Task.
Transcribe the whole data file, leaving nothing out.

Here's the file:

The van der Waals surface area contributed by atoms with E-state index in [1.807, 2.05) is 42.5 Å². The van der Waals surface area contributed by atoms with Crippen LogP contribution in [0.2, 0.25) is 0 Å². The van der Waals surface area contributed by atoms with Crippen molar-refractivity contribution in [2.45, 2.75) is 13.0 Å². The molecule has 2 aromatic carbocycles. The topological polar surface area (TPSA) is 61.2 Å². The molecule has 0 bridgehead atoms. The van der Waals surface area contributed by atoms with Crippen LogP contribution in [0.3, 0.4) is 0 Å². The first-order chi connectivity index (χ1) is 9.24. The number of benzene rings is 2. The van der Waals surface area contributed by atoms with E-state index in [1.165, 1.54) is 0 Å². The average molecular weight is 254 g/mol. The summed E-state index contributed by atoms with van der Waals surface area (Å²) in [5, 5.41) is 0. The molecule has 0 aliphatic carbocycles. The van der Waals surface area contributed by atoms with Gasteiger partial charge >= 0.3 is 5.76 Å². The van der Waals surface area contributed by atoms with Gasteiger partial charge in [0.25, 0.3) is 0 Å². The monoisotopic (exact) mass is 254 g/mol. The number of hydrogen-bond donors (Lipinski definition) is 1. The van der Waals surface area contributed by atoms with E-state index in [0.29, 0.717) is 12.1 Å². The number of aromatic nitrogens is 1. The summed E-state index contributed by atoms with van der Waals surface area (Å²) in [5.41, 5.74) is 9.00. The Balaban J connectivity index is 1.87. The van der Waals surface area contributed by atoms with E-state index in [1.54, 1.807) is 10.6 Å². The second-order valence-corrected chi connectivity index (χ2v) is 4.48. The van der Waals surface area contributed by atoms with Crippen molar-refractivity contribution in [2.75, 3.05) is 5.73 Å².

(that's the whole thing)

The van der Waals surface area contributed by atoms with E-state index in [1.807, 2.05) is 42.5 Å². The van der Waals surface area contributed by atoms with Crippen LogP contribution in [0.2, 0.25) is 0 Å². The van der Waals surface area contributed by atoms with Crippen molar-refractivity contribution in [2.45, 2.75) is 13.0 Å². The molecule has 2 aromatic carbocycles. The topological polar surface area (TPSA) is 61.2 Å². The molecule has 0 bridgehead atoms. The van der Waals surface area contributed by atoms with Crippen LogP contribution in [0.3, 0.4) is 0 Å². The first-order chi connectivity index (χ1) is 9.24. The number of benzene rings is 2. The van der Waals surface area contributed by atoms with E-state index in [1.165, 1.54) is 0 Å². The average molecular weight is 254 g/mol. The summed E-state index contributed by atoms with van der Waals surface area (Å²) in [5, 5.41) is 0. The molecule has 0 aliphatic carbocycles. The van der Waals surface area contributed by atoms with Gasteiger partial charge >= 0.3 is 5.76 Å². The van der Waals surface area contributed by atoms with Gasteiger partial charge in [0.25, 0.3) is 0 Å². The monoisotopic (exact) mass is 254 g/mol. The number of hydrogen-bond donors (Lipinski definition) is 1. The van der Waals surface area contributed by atoms with E-state index in [0.29, 0.717) is 12.1 Å². The number of aromatic nitrogens is 1. The summed E-state index contributed by atoms with van der Waals surface area (Å²) in [5.41, 5.74) is 9.00. The Balaban J connectivity index is 1.87. The van der Waals surface area contributed by atoms with E-state index in [1.54, 1.807) is 10.6 Å². The second-order valence-corrected chi connectivity index (χ2v) is 4.48. The van der Waals surface area contributed by atoms with Crippen molar-refractivity contribution in [2.75, 3.05) is 5.73 Å².